Why Sulphur Plants Plug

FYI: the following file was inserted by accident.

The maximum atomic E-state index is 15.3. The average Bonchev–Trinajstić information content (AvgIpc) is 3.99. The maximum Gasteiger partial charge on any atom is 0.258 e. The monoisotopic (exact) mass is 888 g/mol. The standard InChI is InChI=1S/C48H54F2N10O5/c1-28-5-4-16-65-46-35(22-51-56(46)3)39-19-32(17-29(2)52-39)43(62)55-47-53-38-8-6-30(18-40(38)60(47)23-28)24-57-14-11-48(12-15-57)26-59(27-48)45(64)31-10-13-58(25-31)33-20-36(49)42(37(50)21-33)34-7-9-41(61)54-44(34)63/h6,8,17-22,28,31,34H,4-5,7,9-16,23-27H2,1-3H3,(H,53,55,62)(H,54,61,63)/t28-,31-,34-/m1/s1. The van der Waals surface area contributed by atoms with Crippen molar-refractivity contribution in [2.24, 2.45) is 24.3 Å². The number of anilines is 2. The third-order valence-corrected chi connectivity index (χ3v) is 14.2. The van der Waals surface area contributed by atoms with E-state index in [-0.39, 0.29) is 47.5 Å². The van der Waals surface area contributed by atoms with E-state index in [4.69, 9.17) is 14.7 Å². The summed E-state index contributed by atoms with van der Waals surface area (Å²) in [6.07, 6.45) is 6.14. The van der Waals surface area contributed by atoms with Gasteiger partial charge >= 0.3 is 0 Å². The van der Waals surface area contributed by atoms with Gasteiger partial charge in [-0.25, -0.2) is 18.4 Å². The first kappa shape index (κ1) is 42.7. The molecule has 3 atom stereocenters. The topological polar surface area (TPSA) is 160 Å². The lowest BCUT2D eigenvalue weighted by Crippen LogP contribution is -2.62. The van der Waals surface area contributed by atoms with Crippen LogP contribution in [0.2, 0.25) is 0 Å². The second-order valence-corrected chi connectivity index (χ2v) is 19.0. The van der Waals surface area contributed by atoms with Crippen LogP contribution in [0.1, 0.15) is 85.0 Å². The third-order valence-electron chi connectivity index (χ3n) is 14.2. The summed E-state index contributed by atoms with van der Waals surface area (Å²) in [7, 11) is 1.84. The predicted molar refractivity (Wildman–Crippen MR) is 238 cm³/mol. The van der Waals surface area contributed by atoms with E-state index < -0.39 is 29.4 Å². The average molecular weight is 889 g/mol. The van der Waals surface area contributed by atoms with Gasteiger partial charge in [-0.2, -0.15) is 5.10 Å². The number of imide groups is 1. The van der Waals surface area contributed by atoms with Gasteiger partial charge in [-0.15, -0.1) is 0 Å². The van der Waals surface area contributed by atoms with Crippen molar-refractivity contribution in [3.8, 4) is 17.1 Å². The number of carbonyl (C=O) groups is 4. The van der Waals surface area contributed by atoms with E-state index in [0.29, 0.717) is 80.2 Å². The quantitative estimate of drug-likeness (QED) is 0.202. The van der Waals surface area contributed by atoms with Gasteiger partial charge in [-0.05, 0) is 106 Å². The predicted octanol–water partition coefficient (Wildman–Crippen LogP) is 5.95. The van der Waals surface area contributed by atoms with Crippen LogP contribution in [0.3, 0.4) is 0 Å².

Plugging of piping and vessels within modified-Claus sulphur recovery units is extremely common, and the causes are often poorly understood and the proper solutions often improperly implemented. In some cases, the plugging causes additional pressure drop through the sulphur plant, resulting in reduced sulphur plant capacity and possibly limiting the gas plant or refinery throughput as well. In other cases, it results in complete blockage of parts of the sulphur plant, often meaning an unplanned shutdown, high SO2 emissions, expensive turnaround costs, and lost gas plant or refinery production. The first step in dealing with sulphur plant plugging is to have the proper monitoring methods to detect plugging, the right tools to locate where the plugging has occurred, and the right methods to analyze the plugging material in order to determine the root cause(s) of the plugging. The most common root causes of plugging include: soot formation from poor stoichiometry during fuel gas startups and shutdowns; ammonia salt formation from poor reaction furnace destruction and / or over oxidizing process environments; alumina dust from refractory or catalyst pieces and fines; iron based corrosion products from a variety of corrosion mechanisms; and frozen or high viscosity sulphur from incorrect process temperatures or incorrect vessel insulation / heating. The key to avoiding plugging is to understand and avoid these plugging mechanisms in the first place, and processing, design, and procedure options for each of these areas are discussed in this paper. In addition, some of these plugging mechanisms can be reversed on line, and recommended reversal procedures are also covered in the paper. The paper will include actual case studies from a wide variety of gas plant and refinery sulphur plants from around the world.